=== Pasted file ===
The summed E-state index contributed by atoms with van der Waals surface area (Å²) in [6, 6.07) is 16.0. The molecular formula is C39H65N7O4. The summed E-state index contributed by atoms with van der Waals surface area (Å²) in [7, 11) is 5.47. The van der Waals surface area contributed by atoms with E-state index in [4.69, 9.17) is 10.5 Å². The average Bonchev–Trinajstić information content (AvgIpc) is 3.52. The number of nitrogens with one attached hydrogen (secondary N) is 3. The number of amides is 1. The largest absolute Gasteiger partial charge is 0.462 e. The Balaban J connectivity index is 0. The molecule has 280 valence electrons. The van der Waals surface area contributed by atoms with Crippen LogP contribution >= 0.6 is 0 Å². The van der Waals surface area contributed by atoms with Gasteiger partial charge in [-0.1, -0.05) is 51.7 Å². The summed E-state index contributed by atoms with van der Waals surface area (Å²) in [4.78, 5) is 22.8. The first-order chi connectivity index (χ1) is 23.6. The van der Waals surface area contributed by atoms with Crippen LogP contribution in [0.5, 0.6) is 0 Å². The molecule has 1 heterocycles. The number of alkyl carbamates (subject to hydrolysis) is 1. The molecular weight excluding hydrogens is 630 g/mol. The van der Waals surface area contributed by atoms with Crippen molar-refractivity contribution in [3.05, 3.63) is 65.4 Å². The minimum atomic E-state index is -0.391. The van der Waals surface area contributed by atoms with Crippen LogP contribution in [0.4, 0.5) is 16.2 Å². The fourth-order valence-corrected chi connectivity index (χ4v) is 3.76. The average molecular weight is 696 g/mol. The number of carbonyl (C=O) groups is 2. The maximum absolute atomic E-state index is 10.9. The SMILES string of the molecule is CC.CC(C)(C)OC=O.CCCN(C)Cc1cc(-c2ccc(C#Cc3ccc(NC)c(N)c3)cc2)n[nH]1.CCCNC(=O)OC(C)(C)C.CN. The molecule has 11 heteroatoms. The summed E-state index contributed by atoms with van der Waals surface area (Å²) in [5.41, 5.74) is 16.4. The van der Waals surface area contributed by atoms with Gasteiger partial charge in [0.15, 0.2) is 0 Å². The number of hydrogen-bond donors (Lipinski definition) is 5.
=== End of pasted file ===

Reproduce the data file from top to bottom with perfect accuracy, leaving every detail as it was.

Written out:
The summed E-state index contributed by atoms with van der Waals surface area (Å²) in [6, 6.07) is 16.0. The molecular formula is C39H65N7O4. The summed E-state index contributed by atoms with van der Waals surface area (Å²) in [7, 11) is 5.47. The van der Waals surface area contributed by atoms with E-state index in [4.69, 9.17) is 10.5 Å². The average Bonchev–Trinajstić information content (AvgIpc) is 3.52. The number of nitrogens with one attached hydrogen (secondary N) is 3. The number of amides is 1. The largest absolute Gasteiger partial charge is 0.462 e. The Balaban J connectivity index is 0. The molecule has 280 valence electrons. The van der Waals surface area contributed by atoms with Crippen LogP contribution >= 0.6 is 0 Å². The van der Waals surface area contributed by atoms with Gasteiger partial charge in [-0.1, -0.05) is 51.7 Å². The summed E-state index contributed by atoms with van der Waals surface area (Å²) in [4.78, 5) is 22.8. The first-order chi connectivity index (χ1) is 23.6. The van der Waals surface area contributed by atoms with Crippen LogP contribution in [0.5, 0.6) is 0 Å². The molecule has 1 heterocycles. The number of alkyl carbamates (subject to hydrolysis) is 1. The molecular weight excluding hydrogens is 630 g/mol. The van der Waals surface area contributed by atoms with Crippen molar-refractivity contribution in [3.05, 3.63) is 65.4 Å². The minimum atomic E-state index is -0.391. The van der Waals surface area contributed by atoms with Crippen LogP contribution in [0.4, 0.5) is 16.2 Å². The fourth-order valence-corrected chi connectivity index (χ4v) is 3.76. The average molecular weight is 696 g/mol. The number of carbonyl (C=O) groups is 2. The maximum absolute atomic E-state index is 10.9. The SMILES string of the molecule is CC.CC(C)(C)OC=O.CCCN(C)Cc1cc(-c2ccc(C#Cc3ccc(NC)c(N)c3)cc2)n[nH]1.CCCNC(=O)OC(C)(C)C.CN. The molecule has 11 heteroatoms. The summed E-state index contributed by atoms with van der Waals surface area (Å²) in [5.41, 5.74) is 16.4. The van der Waals surface area contributed by atoms with Gasteiger partial charge in [0.15, 0.2) is 0 Å². The number of hydrogen-bond donors (Lipinski definition) is 5.